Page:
Meanwhile, find some names for good, experienced, highly recommended IBCLC's or LC's in your area. Often latch issues can be worked out by moms and babies on their own, but because in your case you do not want to risk re-injury, you may want to go right to getting professional help with latch if you can rather than trying to work this out all on your own. Call & chat with at least 2-3 of these IBCLC's or LC's and make sure you find one you think you will feel most comfortable with and confident in. For names see www.ilca.org but I also suggest geting names from your local LLL Leaders, doctors, breastfeeding friends, etc.

    Thomas Hale has a book called "Clinical Therapies in Breastfeeding Patients." I just was reading about Hep C in it yesterday, unfortunately it was not my copy and I don't have it, but the studies are interesting and I think it would be great if you could read the info for yourself or talk to an expert more in depth about risk factors. An LC may (should) have this book? Or, try calling the folks at infantrisk. This is Hale's own helpline, for medication questions primarily but I bet you can ask them about hep c as well. (?) Can't hurt to call, they are only open weekdays, central time. See www.infantrisk.com for phone number.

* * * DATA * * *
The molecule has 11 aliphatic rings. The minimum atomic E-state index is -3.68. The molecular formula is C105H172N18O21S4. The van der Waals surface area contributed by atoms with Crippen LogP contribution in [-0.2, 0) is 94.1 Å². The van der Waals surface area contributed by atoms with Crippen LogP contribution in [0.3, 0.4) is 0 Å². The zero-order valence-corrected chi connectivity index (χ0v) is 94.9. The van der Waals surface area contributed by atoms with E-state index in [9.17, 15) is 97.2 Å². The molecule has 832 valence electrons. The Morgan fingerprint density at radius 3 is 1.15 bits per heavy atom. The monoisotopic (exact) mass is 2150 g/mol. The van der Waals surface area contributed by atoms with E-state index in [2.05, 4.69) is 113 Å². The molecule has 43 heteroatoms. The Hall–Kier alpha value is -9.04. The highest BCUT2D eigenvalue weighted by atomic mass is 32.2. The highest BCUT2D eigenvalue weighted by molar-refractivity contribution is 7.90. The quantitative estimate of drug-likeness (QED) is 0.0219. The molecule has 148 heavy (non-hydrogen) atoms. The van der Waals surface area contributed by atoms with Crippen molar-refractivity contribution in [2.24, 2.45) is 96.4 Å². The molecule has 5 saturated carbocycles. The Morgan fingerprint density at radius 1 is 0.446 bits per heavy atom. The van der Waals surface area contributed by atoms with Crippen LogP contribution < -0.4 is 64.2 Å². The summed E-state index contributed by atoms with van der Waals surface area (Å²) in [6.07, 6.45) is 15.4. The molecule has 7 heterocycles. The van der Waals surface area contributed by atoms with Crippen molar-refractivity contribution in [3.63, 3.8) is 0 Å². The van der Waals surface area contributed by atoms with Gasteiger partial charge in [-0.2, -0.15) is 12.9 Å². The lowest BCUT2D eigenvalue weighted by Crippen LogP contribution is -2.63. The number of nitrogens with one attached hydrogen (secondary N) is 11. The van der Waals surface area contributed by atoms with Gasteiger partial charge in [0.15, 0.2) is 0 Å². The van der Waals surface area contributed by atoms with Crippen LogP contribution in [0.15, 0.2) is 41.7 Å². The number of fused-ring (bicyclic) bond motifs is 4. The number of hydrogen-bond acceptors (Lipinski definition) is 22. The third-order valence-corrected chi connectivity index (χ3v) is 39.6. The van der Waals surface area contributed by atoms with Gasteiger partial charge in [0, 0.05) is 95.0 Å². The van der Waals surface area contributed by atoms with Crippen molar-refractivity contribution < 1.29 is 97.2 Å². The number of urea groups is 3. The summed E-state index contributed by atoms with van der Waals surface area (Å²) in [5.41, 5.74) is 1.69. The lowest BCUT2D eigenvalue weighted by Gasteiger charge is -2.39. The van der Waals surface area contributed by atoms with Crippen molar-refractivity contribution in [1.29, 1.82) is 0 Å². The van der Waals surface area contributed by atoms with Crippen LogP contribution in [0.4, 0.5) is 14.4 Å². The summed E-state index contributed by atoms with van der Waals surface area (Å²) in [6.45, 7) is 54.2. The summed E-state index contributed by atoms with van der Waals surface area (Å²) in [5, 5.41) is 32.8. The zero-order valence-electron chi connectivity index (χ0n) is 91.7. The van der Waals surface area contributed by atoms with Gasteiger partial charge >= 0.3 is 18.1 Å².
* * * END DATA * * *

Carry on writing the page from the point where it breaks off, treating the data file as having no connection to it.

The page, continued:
EDIT: The lactation textbook Breastfeeding Answers Made Simple (Mohrbacher, 2010) discusses the issue of Hep C positive mom nursing with cracked and bleeding nipples. Basically the recommendation to discontinue nursing at the breast and to pump and dump until nipples heal is a controversial one, with some medical professionals arguing that this is an unnecessary precaution. Again, this is a book a local LC would likely have and could read the info to you, just so you have all the relevant info.
    Last edited by @llli*lllmeg; April 1st, 2012 at 02:01 PM. Reason: added last paragraph & clarified that nipple soreness/injury is most common early on as mom and baby work on latch/position

  7. #7

    Default Re: Hepatitis C positive mom new to breastfeeding.